The Daily Tar Heel

Serving the students and the University community since 1893

Tuesday December 7th

Music Review: The Pains of Being Pure at Heart

The Pains of Being Pure at Heart is back — poppier and catchier than ever with the release of its third record Days of Abandon. A three-year absence has been beneficial for the group, the upbeat instrumentation and falsetto melodies combining for arguably its best album yet.

Despite opening with the melancholic and acoustic-based “Art Smock,” the record is gloriously cheerful on tracks like “Simple and Sure,” a buoyant love song with fantastic female backing vocals and relatable lyrics about relationships. “Kelly” continues the lively first half, led by vocalist Peggy Wang-East in a breezy number perfect for the summer.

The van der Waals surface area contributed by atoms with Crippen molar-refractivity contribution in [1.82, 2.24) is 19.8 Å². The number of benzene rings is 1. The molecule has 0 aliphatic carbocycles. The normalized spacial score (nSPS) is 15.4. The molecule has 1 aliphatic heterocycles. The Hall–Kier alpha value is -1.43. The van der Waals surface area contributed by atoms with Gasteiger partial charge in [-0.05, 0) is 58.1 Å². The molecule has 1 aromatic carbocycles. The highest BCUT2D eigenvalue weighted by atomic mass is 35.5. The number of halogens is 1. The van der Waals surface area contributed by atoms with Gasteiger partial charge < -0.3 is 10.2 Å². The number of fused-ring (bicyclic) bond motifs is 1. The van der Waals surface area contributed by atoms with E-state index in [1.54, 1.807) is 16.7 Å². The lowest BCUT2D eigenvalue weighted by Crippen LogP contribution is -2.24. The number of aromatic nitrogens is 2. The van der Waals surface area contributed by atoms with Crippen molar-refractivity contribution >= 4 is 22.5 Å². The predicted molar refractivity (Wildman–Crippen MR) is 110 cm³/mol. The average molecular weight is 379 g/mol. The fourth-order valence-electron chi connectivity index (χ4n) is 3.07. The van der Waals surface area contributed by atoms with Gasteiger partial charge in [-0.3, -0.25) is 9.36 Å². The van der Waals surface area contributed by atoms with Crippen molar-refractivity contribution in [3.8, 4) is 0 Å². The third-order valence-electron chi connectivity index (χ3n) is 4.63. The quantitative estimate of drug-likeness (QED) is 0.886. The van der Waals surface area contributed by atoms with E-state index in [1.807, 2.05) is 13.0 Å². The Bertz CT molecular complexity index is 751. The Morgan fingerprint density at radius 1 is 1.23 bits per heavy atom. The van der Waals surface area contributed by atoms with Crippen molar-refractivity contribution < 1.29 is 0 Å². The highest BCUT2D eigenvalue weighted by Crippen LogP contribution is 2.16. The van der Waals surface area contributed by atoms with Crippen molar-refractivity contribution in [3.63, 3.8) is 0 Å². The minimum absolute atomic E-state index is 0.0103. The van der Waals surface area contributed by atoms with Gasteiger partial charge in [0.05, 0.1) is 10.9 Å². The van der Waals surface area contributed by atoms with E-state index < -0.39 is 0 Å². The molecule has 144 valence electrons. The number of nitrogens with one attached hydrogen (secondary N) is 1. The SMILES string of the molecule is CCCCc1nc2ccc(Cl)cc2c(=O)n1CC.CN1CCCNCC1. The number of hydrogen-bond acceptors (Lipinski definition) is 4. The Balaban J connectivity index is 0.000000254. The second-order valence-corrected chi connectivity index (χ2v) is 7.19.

Days of Abandon

Pop rock


One of the greatest aspects of this record is its amazing consistency throughout. There is not a mediocre song among the bunch. From the six-minute epic “Beautiful You” to progressive rock ballad “Coral and Gold,” the band never falters.

The topic of the ups-and-downs of love and relationships does grow a little wearisome, as does the occasional overproduction with electronics and vocals. For example, “Until the Sun Explodes” is dominated by too many instruments and too much noise.

The band closes out with “The Asp at My Chest,” another well-executed love song, aided by dual singing by Kip Berman and Wang-East and uplifting horns.

The record is a fun listen in a brief ten songs, knowing well not to wear out its welcome. The tracks may be too similar and indistinguishable here and there, but they are just so light and enjoyable, it’s hard not to be satisfied with Days of Abandon.

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